Congress Urged to Fund Childcare
“At a moment when Americans are struggling just to get by amid the worst inflation in decades, the Senate is moving forward with a reconciliation framework that excludes any investment to address the largest financial burden facing millions of families: childcare. America’s early learning system, which was already failing to meet the needs of families and providers before the pandemic, is currently being propped up by federal relief funding that will soon expire, putting the future of our nation’s childcare in jeopardy. Any reconciliation package that comes before Congress for a vote must include significant, sustained funding to prevent the collapse of our childcare and early learning system and make quality care options available and affordable for more families.
“For the past two years, there has been clear acknowledgement from lawmakers and voters alike that Congress must invest in building a system of early learning and care that meets the needs of families, young children, and the providers they rely on. President Biden and Democratic leaders in the House and Senate touted early learning and care as foundational to supporting America’s workforce and in turn our nation’s economic recovery and long-term success, which was backed up by a proposed transformational investment in childcare, pre-K, and Head Start in the Build Back Better Act. It is unimaginable, then, that the Senate would move forward with a package that does not include a single penny to ensure childcare is available and accessible in every zip code across the country. Women, in particular, will bear the burden of Congress’s inaction, preventing countless moms from pursuing economic security—let alone economic success.
“Indeed, failure to include childcare investments in reconciliation will not only be a missed opportunity to immediately lower costs for families; it pushes the nation’s early learning system closer to a catastrophic funding cliff that will affect America’s entire economy, resulting in higher prices and longer waitlists for families and reduced access to quality care for children, while lower wages push more early educators out of the field.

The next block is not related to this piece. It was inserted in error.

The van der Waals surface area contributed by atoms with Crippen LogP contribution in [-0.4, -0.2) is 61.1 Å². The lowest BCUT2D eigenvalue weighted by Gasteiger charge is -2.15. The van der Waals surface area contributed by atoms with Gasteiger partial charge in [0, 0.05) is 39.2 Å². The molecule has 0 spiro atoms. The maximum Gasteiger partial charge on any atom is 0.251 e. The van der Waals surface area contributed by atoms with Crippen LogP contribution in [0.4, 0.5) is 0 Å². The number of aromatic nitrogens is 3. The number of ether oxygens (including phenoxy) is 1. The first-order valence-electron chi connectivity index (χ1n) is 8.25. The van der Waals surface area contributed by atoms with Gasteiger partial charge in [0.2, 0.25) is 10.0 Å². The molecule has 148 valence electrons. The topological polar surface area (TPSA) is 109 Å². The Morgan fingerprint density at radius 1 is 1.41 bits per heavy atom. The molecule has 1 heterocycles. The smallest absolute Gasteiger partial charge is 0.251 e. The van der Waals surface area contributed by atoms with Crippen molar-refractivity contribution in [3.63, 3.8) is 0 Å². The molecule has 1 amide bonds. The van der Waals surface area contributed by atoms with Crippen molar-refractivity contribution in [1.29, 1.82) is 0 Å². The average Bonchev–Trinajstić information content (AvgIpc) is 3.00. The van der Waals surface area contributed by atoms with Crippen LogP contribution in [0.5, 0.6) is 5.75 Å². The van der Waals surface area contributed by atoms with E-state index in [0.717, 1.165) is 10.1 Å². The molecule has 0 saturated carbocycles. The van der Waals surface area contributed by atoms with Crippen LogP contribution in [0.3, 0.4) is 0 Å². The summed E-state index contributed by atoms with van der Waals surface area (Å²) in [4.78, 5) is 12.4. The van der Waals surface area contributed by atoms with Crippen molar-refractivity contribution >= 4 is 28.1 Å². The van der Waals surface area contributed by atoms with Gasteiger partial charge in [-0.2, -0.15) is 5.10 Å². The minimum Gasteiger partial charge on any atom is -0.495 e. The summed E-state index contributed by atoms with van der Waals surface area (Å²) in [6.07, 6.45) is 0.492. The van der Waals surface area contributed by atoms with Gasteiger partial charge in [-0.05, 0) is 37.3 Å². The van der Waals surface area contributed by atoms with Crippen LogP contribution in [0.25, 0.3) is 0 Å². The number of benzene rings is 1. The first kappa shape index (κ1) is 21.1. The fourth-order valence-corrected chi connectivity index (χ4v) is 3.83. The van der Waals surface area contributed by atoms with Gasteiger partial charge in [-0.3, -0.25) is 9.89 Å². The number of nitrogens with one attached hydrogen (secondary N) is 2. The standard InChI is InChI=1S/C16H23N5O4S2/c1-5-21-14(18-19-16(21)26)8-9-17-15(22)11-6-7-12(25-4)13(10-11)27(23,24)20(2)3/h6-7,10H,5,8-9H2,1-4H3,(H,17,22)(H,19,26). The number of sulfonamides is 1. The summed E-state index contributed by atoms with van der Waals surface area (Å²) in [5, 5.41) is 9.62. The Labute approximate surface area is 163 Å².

“There is no doubt that lawmakers understand that the positive impact of investing in early learning and care would be felt for generations. So too will the consequences of inaction. As congressional leaders turn this framework into a legislative package, they must add back in a meaningful portion of the original childcare and early learning funding that was eliminated, and come together through any means possible to provide the substantive investments that are desperately needed.”
Organizations: America Forward, Bank Street Education Center, CareForAllChildren, Center for Law and Social Policy (CLASP), Child Care Aware of America, Council for a Strong America (CSA), Early Care and Education Consortium (ECE), Early Learning Ventures (ELV), Educare Learning Network, First Five Years Fund (FFYF), First Focus Campaign for Children, Futures without Violence, Imaginable Futures, Jumpstart for Young Children, LEGO Systems, Inc., Main Street Alliance (MSA), MomsRising, National Association for the Education of Young Children (NAEYC), National Head Start Association (NHSA), National Women’s Law Center (NWLC), Save the Children, Save the Children Action Network, Start Early, the Century Foundation, YWCA USA, ZERO TO THREE
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